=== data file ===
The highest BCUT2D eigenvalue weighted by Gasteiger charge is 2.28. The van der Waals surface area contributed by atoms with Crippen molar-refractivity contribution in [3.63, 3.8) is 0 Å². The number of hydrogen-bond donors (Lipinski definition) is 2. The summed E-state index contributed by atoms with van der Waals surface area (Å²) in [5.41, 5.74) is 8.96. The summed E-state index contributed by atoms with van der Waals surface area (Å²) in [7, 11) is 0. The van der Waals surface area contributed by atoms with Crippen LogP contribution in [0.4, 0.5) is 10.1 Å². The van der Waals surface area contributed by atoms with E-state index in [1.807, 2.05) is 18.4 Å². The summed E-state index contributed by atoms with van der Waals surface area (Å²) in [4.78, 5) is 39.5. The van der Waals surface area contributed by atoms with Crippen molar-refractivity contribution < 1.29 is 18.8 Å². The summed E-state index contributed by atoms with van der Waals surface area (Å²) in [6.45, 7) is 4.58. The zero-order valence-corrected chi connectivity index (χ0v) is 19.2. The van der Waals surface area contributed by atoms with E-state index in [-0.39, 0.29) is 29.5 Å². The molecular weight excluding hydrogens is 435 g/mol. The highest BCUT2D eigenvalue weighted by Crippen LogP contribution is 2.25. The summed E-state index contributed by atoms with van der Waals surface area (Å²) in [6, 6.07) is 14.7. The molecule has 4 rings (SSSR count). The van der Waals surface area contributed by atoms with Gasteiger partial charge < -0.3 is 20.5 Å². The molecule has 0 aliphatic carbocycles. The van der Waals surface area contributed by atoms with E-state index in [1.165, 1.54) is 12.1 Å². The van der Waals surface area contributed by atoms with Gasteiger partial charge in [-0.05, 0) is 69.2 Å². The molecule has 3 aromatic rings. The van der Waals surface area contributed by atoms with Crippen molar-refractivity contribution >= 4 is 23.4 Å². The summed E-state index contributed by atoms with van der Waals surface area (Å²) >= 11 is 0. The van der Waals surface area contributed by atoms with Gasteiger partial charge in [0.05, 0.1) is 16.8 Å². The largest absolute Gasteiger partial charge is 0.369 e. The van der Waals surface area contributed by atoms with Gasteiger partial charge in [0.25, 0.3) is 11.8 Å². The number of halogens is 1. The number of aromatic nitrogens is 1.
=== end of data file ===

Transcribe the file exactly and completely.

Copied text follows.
The highest BCUT2D eigenvalue weighted by Gasteiger charge is 2.28. The van der Waals surface area contributed by atoms with Crippen molar-refractivity contribution in [3.63, 3.8) is 0 Å². The number of hydrogen-bond donors (Lipinski definition) is 2. The summed E-state index contributed by atoms with van der Waals surface area (Å²) in [5.41, 5.74) is 8.96. The summed E-state index contributed by atoms with van der Waals surface area (Å²) in [7, 11) is 0. The van der Waals surface area contributed by atoms with Crippen LogP contribution in [0.4, 0.5) is 10.1 Å². The van der Waals surface area contributed by atoms with E-state index in [1.807, 2.05) is 18.4 Å². The summed E-state index contributed by atoms with van der Waals surface area (Å²) in [4.78, 5) is 39.5. The van der Waals surface area contributed by atoms with Crippen molar-refractivity contribution < 1.29 is 18.8 Å². The summed E-state index contributed by atoms with van der Waals surface area (Å²) in [6.45, 7) is 4.58. The zero-order valence-corrected chi connectivity index (χ0v) is 19.2. The van der Waals surface area contributed by atoms with E-state index in [-0.39, 0.29) is 29.5 Å². The molecular weight excluding hydrogens is 435 g/mol. The highest BCUT2D eigenvalue weighted by Crippen LogP contribution is 2.25. The summed E-state index contributed by atoms with van der Waals surface area (Å²) in [6, 6.07) is 14.7. The molecule has 4 rings (SSSR count). The van der Waals surface area contributed by atoms with Gasteiger partial charge < -0.3 is 20.5 Å². The molecule has 0 aliphatic carbocycles. The van der Waals surface area contributed by atoms with E-state index in [1.165, 1.54) is 12.1 Å². The van der Waals surface area contributed by atoms with Gasteiger partial charge in [-0.05, 0) is 69.2 Å². The molecule has 3 aromatic rings. The van der Waals surface area contributed by atoms with Crippen molar-refractivity contribution >= 4 is 23.4 Å². The summed E-state index contributed by atoms with van der Waals surface area (Å²) >= 11 is 0. The van der Waals surface area contributed by atoms with Gasteiger partial charge in [0.05, 0.1) is 16.8 Å². The largest absolute Gasteiger partial charge is 0.369 e. The van der Waals surface area contributed by atoms with Gasteiger partial charge in [0.25, 0.3) is 11.8 Å². The number of halogens is 1. The number of aromatic nitrogens is 1.